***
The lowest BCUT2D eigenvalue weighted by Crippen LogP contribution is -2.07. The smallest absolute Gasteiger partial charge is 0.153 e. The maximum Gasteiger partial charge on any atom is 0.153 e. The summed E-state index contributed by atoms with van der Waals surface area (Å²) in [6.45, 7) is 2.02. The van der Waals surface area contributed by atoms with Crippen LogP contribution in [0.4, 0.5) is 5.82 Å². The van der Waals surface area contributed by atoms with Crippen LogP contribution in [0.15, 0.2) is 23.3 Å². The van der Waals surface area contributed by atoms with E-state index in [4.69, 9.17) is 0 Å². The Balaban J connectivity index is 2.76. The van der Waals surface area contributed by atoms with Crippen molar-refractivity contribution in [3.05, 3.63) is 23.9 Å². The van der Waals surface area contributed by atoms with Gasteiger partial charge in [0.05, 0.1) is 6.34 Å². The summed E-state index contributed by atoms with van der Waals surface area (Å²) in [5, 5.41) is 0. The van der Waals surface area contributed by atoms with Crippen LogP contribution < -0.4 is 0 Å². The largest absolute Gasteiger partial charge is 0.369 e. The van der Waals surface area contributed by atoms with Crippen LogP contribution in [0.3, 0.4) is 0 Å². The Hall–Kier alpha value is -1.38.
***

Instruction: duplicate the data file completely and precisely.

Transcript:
The lowest BCUT2D eigenvalue weighted by Crippen LogP contribution is -2.07. The smallest absolute Gasteiger partial charge is 0.153 e. The maximum Gasteiger partial charge on any atom is 0.153 e. The summed E-state index contributed by atoms with van der Waals surface area (Å²) in [6.45, 7) is 2.02. The van der Waals surface area contributed by atoms with Crippen LogP contribution in [0.4, 0.5) is 5.82 Å². The van der Waals surface area contributed by atoms with Crippen LogP contribution in [0.15, 0.2) is 23.3 Å². The van der Waals surface area contributed by atoms with E-state index in [4.69, 9.17) is 0 Å². The Balaban J connectivity index is 2.76. The van der Waals surface area contributed by atoms with Crippen molar-refractivity contribution in [3.05, 3.63) is 23.9 Å². The van der Waals surface area contributed by atoms with Gasteiger partial charge in [0.05, 0.1) is 6.34 Å². The summed E-state index contributed by atoms with van der Waals surface area (Å²) in [5, 5.41) is 0. The van der Waals surface area contributed by atoms with Crippen LogP contribution < -0.4 is 0 Å². The largest absolute Gasteiger partial charge is 0.369 e. The van der Waals surface area contributed by atoms with Crippen LogP contribution in [0.3, 0.4) is 0 Å². The Hall–Kier alpha value is -1.38.